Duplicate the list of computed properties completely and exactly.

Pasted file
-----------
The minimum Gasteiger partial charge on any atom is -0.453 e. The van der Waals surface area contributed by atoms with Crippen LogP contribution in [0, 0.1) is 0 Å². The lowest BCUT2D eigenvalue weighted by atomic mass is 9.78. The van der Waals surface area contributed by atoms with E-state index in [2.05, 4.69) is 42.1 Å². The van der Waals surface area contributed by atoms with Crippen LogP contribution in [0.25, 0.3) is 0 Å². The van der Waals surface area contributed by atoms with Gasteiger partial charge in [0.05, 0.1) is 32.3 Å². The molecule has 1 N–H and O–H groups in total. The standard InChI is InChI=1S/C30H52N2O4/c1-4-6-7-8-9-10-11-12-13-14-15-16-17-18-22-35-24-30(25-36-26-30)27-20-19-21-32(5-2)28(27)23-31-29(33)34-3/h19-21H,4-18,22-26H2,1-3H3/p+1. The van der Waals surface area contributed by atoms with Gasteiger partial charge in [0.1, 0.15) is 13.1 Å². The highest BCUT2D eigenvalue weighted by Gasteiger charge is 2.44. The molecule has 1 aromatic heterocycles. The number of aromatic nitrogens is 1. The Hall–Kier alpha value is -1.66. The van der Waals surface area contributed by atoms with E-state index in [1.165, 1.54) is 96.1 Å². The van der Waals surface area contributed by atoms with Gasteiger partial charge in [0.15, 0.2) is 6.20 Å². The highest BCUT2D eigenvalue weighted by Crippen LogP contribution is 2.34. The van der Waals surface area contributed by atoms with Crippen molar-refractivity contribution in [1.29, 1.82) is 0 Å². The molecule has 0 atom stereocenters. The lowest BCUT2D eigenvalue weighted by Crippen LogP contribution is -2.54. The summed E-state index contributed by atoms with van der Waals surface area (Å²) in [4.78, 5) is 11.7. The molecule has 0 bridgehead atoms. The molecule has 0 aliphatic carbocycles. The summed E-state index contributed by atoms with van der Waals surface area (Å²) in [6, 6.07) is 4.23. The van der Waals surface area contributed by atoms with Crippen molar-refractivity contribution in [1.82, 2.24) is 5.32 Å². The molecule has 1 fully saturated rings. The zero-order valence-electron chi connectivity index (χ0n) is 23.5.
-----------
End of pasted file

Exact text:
The minimum Gasteiger partial charge on any atom is -0.453 e. The van der Waals surface area contributed by atoms with Crippen LogP contribution in [0, 0.1) is 0 Å². The lowest BCUT2D eigenvalue weighted by atomic mass is 9.78. The van der Waals surface area contributed by atoms with E-state index in [2.05, 4.69) is 42.1 Å². The van der Waals surface area contributed by atoms with Crippen LogP contribution in [0.25, 0.3) is 0 Å². The van der Waals surface area contributed by atoms with Gasteiger partial charge in [0.05, 0.1) is 32.3 Å². The molecule has 1 N–H and O–H groups in total. The standard InChI is InChI=1S/C30H52N2O4/c1-4-6-7-8-9-10-11-12-13-14-15-16-17-18-22-35-24-30(25-36-26-30)27-20-19-21-32(5-2)28(27)23-31-29(33)34-3/h19-21H,4-18,22-26H2,1-3H3/p+1. The van der Waals surface area contributed by atoms with Gasteiger partial charge in [0.1, 0.15) is 13.1 Å². The highest BCUT2D eigenvalue weighted by Gasteiger charge is 2.44. The molecule has 1 aromatic heterocycles. The number of aromatic nitrogens is 1. The Hall–Kier alpha value is -1.66. The van der Waals surface area contributed by atoms with E-state index in [1.165, 1.54) is 96.1 Å². The van der Waals surface area contributed by atoms with Gasteiger partial charge in [0.15, 0.2) is 6.20 Å². The highest BCUT2D eigenvalue weighted by Crippen LogP contribution is 2.34. The van der Waals surface area contributed by atoms with Crippen molar-refractivity contribution in [1.29, 1.82) is 0 Å². The molecule has 0 atom stereocenters. The lowest BCUT2D eigenvalue weighted by Crippen LogP contribution is -2.54. The summed E-state index contributed by atoms with van der Waals surface area (Å²) in [4.78, 5) is 11.7. The molecule has 0 bridgehead atoms. The molecule has 0 aliphatic carbocycles. The summed E-state index contributed by atoms with van der Waals surface area (Å²) in [6, 6.07) is 4.23. The van der Waals surface area contributed by atoms with Crippen molar-refractivity contribution in [1.82, 2.24) is 5.32 Å². The molecule has 1 fully saturated rings. The zero-order valence-electron chi connectivity index (χ0n) is 23.5.